ACT News


Australian warned against sending armed ADF to MH17 crash site

Australian Defence Force personnel will be walking into a volatile situation at the MH17 crash site in Ukraine which they are not prepared for, a senior Defence figure in Australia has warned.

Prime Minister Tony Abbott's announcement of Australia's intentions to send 190 armed Australian Federal Police and an unknown number of ADF personnel to help recover bodies and evidence from the site has been met with incredulity in some parts of Europe, with one analyst branding it ''nuts''.

The senior defence figure in Australia, who did not wish to be named, said it was a poor idea for Australia.

"They can't secure the site,'' he said. "It's kilometres long and wide. They could escort Australian officials and provide close protection, but this is a civil task rather than a military task and it's a terribly volatile area.

"We don't have the language skills or knowledge of the area.

"For any military deployment you have to look at a status of forces agreement with the government and, given the area the aircraft is in, I don't think there is anyone to make that agreement with.


"What I've heard this morning is the rebels don't want more than 30 investigators there.''

Australian Defence commentator Dr Peter Dean, director of studies at the Strategic and Defence Studies Centre at the Australian National University, said negotiations would be key.

"It really depends on the diplomacy undertaken around this,'' he said.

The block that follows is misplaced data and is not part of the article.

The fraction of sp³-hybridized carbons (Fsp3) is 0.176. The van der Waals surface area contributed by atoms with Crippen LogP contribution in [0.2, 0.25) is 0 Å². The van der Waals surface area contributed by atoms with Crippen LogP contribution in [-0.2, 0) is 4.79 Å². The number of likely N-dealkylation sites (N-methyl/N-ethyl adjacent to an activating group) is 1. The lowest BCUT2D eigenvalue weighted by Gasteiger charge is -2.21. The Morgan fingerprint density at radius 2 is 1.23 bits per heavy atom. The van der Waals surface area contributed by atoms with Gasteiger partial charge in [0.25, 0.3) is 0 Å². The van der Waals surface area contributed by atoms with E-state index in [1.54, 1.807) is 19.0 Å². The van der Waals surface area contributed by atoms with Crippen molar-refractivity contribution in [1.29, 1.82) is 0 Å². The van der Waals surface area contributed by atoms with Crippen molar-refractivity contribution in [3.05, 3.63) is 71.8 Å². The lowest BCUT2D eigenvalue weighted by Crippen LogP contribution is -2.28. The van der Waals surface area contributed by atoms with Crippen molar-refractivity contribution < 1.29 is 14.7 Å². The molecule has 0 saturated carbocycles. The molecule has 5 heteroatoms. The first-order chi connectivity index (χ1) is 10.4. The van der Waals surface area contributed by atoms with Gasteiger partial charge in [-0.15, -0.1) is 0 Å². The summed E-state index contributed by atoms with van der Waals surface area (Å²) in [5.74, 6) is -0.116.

"If our government can make its intentions clear and be accepted on those grounds I think this [Mr Abbott's goal] can be achieved.''

Dr Dean said Australia's status as a non-NATO member would play in its favour and its geographical distance from Europe would also help.

"I think we see it through a different lense than the European commentators,'' he said.

"We are not sending the army over there to take on the Russians or separatists. It's not a European country interfering in another European country's business. It's a country from the outside that has experienced a significant loss of life of Australian people and permanent residents.

"The Prime Minister is wanting to send people to provide security. I don't think Australia is necessarily mad for wanting to do that.''

Dutch Prime Minister Mark Rutte told parliament in The Hague on Friday, that though tempting, he was too concerned about possible ramifications to send troops to Ukraine.

Senior program officer for central and eastern Europe at the Berlin bureau of the German Marshall Fund of the United States Joerg Forbrig said of the Australian plan: "they must be nuts.

"It's a very dangerous proposal and will be seen as a provocation by the separatists and the Russians,'' he said.